A SALISBURY woman who received a life-saving transplant when she was a child has welcomed a new law that will reform the organ donation system in England.

Lucy Ryan launched an online petition in 2015, joining other campaigners across the country, to push for the introduction of an opt out organ and tissue donation system in England.

Today (May 20), Max and Keira’s Law – the Organ Donation (Deemed Consent) Act, came into effect, which means all adults in England will be considered potential organ donors, unless they “opt out” or are in one of the excluded groups.

“I must admit I feel relieved and really glad because it’s been almost five years since I started [campaigning],” said Lucy. “I’m really glad it is finally happening.”

Those excluded include people under 18, those who lack the mental capacity to understand the new arrangements and take the necessary action; people who have lived in England for less than 12 months or who are not living here voluntarily and those who have nominated someone else to make the decision on their behalf.

The system is already in place in Wales.

Lucy had a heart transplant in 1993 – a month before her third birthday. She said: “It saved my life. I would not have lived much beyond the age of three probably without it. It has totally changed my life. I’ve been really lucky that I’ve been really healthy so I’ve done all my education, can work full-time, I can, well not at the moment, go travelling.” said the 30-year-old.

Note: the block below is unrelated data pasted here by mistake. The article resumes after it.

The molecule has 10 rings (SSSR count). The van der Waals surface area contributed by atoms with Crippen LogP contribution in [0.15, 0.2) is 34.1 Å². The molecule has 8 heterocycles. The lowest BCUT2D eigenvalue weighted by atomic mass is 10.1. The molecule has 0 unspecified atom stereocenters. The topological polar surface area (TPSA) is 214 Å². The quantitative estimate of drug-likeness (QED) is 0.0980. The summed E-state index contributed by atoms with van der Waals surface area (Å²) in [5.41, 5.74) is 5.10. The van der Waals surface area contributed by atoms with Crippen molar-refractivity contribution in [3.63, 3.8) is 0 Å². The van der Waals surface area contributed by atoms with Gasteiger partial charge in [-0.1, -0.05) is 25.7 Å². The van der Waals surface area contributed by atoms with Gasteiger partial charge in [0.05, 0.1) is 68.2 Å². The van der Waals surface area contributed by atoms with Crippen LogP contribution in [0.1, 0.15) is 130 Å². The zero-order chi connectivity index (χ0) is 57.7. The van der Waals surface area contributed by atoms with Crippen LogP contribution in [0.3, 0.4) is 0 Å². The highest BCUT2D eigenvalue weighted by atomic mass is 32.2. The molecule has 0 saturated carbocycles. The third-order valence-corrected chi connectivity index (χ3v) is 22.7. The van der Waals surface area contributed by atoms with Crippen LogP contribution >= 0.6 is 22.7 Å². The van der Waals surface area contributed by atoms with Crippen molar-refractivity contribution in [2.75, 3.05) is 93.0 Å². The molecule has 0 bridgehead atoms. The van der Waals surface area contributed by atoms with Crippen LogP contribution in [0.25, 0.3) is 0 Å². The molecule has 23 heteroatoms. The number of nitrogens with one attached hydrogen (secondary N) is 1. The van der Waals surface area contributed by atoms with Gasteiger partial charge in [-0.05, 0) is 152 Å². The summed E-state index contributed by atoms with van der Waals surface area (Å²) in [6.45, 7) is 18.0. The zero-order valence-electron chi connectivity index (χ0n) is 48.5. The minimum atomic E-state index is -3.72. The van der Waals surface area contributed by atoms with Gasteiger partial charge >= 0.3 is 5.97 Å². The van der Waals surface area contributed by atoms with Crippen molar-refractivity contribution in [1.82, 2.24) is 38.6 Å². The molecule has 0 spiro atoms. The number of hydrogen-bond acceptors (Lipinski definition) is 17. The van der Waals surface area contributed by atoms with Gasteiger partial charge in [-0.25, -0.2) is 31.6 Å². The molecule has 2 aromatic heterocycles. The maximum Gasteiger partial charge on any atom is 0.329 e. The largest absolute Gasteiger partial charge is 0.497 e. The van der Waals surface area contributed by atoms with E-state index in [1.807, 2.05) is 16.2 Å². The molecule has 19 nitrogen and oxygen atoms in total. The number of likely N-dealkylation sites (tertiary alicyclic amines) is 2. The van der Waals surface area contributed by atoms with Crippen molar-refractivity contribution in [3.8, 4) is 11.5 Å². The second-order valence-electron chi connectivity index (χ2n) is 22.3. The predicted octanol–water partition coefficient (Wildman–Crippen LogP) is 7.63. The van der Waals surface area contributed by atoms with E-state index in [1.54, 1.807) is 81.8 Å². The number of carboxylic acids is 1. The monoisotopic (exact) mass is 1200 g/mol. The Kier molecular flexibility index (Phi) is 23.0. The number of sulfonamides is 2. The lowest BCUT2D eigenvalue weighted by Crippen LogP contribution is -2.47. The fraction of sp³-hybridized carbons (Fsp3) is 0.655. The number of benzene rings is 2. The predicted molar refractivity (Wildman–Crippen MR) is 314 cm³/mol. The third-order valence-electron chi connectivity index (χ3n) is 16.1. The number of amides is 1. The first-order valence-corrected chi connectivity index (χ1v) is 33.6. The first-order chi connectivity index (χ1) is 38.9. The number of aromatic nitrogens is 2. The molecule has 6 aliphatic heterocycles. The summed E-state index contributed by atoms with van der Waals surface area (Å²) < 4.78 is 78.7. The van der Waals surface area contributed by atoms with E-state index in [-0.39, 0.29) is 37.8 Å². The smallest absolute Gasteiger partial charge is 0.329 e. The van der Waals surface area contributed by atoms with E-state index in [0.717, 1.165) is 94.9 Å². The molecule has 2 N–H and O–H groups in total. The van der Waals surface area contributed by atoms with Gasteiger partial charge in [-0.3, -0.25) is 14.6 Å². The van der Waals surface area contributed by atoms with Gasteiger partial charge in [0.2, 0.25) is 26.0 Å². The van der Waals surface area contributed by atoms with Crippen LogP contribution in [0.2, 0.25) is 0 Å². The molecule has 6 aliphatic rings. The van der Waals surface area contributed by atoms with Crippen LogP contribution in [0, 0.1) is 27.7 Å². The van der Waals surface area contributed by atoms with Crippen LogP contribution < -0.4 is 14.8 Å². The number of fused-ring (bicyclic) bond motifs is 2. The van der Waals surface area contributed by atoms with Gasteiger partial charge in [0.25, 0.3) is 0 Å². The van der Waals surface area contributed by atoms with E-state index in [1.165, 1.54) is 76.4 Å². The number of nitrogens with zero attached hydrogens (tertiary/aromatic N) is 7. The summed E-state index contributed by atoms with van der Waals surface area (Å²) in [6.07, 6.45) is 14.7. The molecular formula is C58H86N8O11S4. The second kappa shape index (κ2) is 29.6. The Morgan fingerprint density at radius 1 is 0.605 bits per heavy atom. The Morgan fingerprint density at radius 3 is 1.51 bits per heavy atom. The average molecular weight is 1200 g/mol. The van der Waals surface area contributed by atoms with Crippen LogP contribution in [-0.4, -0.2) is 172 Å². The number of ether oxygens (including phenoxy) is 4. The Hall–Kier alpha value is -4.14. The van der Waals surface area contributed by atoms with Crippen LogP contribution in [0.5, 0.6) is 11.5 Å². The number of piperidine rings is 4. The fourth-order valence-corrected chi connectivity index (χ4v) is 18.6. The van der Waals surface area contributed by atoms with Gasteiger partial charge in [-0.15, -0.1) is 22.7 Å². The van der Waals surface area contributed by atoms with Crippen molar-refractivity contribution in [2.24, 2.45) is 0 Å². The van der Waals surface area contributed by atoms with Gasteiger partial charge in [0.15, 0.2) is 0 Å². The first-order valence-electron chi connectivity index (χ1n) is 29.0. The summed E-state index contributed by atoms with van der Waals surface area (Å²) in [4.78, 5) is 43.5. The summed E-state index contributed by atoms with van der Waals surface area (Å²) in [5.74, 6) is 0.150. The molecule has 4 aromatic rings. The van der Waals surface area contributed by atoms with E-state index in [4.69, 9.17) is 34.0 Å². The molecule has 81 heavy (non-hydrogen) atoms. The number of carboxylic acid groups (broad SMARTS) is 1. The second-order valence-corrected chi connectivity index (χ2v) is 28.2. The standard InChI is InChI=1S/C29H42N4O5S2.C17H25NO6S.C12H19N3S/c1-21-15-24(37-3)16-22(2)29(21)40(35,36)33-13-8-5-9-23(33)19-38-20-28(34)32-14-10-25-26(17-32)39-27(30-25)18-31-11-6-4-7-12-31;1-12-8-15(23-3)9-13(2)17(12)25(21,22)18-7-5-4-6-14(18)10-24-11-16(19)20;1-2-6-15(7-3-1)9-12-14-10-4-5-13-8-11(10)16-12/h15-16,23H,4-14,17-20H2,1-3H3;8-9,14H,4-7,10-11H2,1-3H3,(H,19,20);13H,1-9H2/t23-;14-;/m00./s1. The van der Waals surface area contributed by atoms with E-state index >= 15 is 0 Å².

“It has opened my eyes to the transplant world. One of the reasons I started [the campaign] was I’ve had friends who haven’t been so lucky who were on the waiting list and couldn’t get transplants in time.”

Lucy says that over the last five years she has seen attitudes towards organ donation change and adds: “I’ve noticed people’s attitudes have definitely changed in the last five years. Some people were quite hostile or quite worried about it because they didn’t know a lot about transplantation. There has been a lot of awareness raised with different programmes on TV and I think people think of transplants as more normal now. I’m hoping when it comes in to force it will become a normal part of people’s conversations.”

She is encouraging people to talk about their organ donation wishes with loved ones.

Families will still be consulted over organ donation. In cases, where the individual has not expressed a decision, specialist nurses will support families to make a decision, based on what their loved ones would have wanted. If the decision is not to donate, this will be honoured and upheld.

Anthony Clarkson, the director of organ and tissue donation and transplantation, said: “We are very pleased that Max and Keira’s Law has passed its final round of parliamentary approval and we welcome the new legislation.

“It is important that people know they will still have a choice whether or not to donate. Families will still be consulted, and people’s faith, beliefs and culture will continue to be respected.

“We hope this law change will prompt all of us to consider whether or not we would want to donate our organs and encourage us all to register and share our decision with our family and friends."

"We want people to know that there is no deadline to making your donation decision, you can register your choice at any time."

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